The decades long mismanagement of Ramsden Road continues apace into 2022. Kirklees committed to close the road to damaging 4×4 vehicles and to repair it in 2018. It cocked up the legal order (after spending £10 grand on it) and ran away. A year ago it came up with a quick and cheap fix in the form of a public space protection order to be implemented in Spring 2021. This order has not yet come into force, largely because Kirklees don’t know what they are doing and seemingly have no mechanism for making such orders .
Had the order now been in place no vehicles would be permitted at all on Ramsden Road throughout the winter months. As it is so called “responsible” laners continue to use the road in all weathers and seasons. Lets be honest here, anyone driving a vehicle or motorbike on Ramsden Road in it’s current condition is irresponsible and is actively contributing to the continued destruction of the road to the detriment of non motorised users, residents and the environment. Predictably, the damage continues at an alarming pace and the road is now beyond any simple cost effective repair.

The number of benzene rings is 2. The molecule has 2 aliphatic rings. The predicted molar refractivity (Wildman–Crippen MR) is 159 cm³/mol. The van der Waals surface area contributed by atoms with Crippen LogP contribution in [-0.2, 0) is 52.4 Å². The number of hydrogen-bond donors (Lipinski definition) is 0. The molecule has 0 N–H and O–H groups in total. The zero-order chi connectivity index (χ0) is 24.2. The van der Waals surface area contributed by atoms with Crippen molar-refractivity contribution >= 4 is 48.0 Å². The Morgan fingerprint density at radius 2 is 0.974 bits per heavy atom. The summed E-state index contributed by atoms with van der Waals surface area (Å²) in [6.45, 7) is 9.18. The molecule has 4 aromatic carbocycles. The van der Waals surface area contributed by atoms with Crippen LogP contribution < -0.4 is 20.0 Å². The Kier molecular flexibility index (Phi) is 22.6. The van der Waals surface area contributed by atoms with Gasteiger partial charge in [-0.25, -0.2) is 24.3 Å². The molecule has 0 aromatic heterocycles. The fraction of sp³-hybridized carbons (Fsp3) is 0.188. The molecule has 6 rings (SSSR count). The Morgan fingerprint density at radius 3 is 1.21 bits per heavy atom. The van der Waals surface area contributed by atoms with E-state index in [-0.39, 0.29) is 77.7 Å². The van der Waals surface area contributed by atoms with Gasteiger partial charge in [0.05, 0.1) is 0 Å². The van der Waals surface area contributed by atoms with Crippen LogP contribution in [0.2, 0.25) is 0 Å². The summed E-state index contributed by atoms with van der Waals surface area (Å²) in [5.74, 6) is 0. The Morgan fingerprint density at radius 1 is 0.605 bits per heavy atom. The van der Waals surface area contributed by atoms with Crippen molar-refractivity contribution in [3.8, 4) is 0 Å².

Fun fact, byways were originally recorded on Definitive Maps as routes mostly used by the public for the purposes of footpaths and bridleways ie walking and riding. Although the status acknowledged historical vehicular rights this was not the main public usage and of course the convoys of modern 4×4 vehicles now afflicting such lanes was unforeseeable in 1949.
A safe prediction for 2022 is that Ramsden Road will be worse by the end of it. The year has already started off badly with the Ruts R Us brigade extending their off piste activities into a new area on Footpath 175 just above Tinker Well – a private water supply. Another safe bet is that Kirklees Council, the Highway Authority with a statutory duty to maintain the Road, will do nothing. Having more or less exchanged bodily fluids with Ruts R Us over the past 3 years their position is more knackered than Ramsden Road itself.